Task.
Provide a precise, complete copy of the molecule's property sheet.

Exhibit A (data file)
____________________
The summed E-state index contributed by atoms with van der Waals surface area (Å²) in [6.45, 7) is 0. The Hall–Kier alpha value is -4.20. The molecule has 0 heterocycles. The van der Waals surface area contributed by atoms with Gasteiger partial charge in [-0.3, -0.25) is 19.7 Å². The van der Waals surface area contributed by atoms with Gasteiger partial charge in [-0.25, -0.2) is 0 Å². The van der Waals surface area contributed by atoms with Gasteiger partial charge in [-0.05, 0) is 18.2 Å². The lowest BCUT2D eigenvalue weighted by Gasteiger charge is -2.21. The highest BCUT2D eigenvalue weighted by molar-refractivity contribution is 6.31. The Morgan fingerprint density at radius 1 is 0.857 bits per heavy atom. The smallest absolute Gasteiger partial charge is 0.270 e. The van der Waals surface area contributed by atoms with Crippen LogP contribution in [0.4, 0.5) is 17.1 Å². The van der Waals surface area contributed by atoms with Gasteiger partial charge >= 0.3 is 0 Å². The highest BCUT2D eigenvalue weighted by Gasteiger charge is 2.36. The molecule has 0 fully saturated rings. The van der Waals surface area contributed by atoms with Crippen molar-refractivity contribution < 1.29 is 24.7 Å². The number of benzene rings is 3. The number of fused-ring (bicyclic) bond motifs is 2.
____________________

The summed E-state index contributed by atoms with van der Waals surface area (Å²) in [6.45, 7) is 0. The Hall–Kier alpha value is -4.20. The molecule has 0 heterocycles. The van der Waals surface area contributed by atoms with Gasteiger partial charge in [-0.3, -0.25) is 19.7 Å². The van der Waals surface area contributed by atoms with Gasteiger partial charge in [-0.25, -0.2) is 0 Å². The van der Waals surface area contributed by atoms with Gasteiger partial charge in [-0.05, 0) is 18.2 Å². The lowest BCUT2D eigenvalue weighted by Gasteiger charge is -2.21. The highest BCUT2D eigenvalue weighted by molar-refractivity contribution is 6.31. The Morgan fingerprint density at radius 1 is 0.857 bits per heavy atom. The smallest absolute Gasteiger partial charge is 0.270 e. The van der Waals surface area contributed by atoms with Crippen LogP contribution in [0.4, 0.5) is 17.1 Å². The van der Waals surface area contributed by atoms with Gasteiger partial charge >= 0.3 is 0 Å². The highest BCUT2D eigenvalue weighted by Gasteiger charge is 2.36. The molecule has 0 fully saturated rings. The van der Waals surface area contributed by atoms with Crippen molar-refractivity contribution < 1.29 is 24.7 Å². The number of benzene rings is 3. The number of fused-ring (bicyclic) bond motifs is 2.